Does your UAE car insurance have blackholes?
UAE and GCC motorists who do not ‘read the small print’ on their motor insurance contracts to ensure they have sufficient coverage levels for their needs risk serious financial consequences, according to Nexus Group, an insurance broker.
While motor insurance is usually compulsory, the policies and benefits provided are extremely varied, and many motorists do not fully understand what level of coverage they actually have, says Alison Fenech, Head of General Insurance, Nexus Group.
By law, motorists have to take out a minimum of third-party liability coverage, which will cover damage of property, death or injury to a third party caused by a driver’s vehicle.
Comprehensive policies provide additional protection – but with insurers competing to offer attractive premiums to entice drivers, that level of protection can be very different, depending on which company the driver is insured with.
With the GCC having some of the highest rates of road accidents in the world, strong insurance protection can be absolutely vital. According to World Health Organisation data, the UAE has 12.7 road deaths per 100,000 population, compared with just 3.7 in the UK.
“Road safety is a serious concern here in the region. We find that although more and more of our clients are opting for comprehensive coverage, they often don’t understand that not all comprehensive policies are the same – the levels of protection that are actually included may be very different from one provider to the next,” Fenech said.
“While people often select their insurance provider based on the cost of the premiums, the cost of not having the right policy can be far higher in the long run.”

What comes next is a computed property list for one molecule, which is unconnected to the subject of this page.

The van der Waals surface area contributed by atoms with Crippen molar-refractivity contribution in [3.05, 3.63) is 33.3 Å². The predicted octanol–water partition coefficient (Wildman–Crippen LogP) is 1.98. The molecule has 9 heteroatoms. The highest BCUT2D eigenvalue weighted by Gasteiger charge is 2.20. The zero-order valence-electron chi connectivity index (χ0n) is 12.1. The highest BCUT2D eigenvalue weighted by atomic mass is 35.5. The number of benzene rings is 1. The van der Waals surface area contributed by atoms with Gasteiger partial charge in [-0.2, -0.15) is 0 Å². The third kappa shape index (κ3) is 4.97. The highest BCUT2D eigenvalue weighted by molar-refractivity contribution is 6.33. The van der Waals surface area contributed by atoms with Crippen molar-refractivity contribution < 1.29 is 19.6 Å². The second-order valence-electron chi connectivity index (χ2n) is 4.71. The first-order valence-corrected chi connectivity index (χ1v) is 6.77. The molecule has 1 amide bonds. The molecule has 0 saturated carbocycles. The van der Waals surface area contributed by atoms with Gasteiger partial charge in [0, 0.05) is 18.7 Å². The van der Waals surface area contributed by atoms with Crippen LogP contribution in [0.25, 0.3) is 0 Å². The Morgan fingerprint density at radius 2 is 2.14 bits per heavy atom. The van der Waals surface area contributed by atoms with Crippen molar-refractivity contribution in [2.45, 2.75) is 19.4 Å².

Most clients opt for comprehensive coverage, but they often fail to check that this covers all their needs. For instance, motorists need to be careful that they have sufficient coverage for medical and legal costs in the event of an accident.
While many policies do include personal accident protection, not all do and there are likely to be limitations imposed – so in the event of a serious accident drivers may be facing high medical bills that are not covered by their existing health coverage either. Drivers may also face heavy legal bills if other people are seriously injured, or worse still, killed in an accident.
“You need to make sure that you don’t have any ‘black holes’ in your coverage – a massive medical charge may fall outside the limits of your health insurance, and will add distress on to the injury you have received,” said Fenech. “Large legal bills may be ruinous if you aren’t protected.”
If someone is hurt as the result of an accident for which a driver may be held liable, that person’s damages may include medical and hospital bills, rehabilitation, and loss of wages and future earnings capacity.
Even without health and legal bills, damage to the car can be extremely costly. For most people a car may be their most valuable possession – as well as a vital means of transport to and from work, or to drive family members.
Drivers should factor in how much it would cost to repair or replace their vehicle when choosing their policy level. Policies will usually include deductible limits and the higher the deductible is, the lower the premium is likely to be.
The nature of driving here in the GCC can influence a car insurance policy. For instance, many cars in the region will have off-road capabilities, which can make it tempting to go for a quick spin on the sand dunes – but if a driver’s policy does not include off-road coverage, they may find themselves in trouble. Likewise, while policies may include roadside assistance, that may not apply in remote areas.
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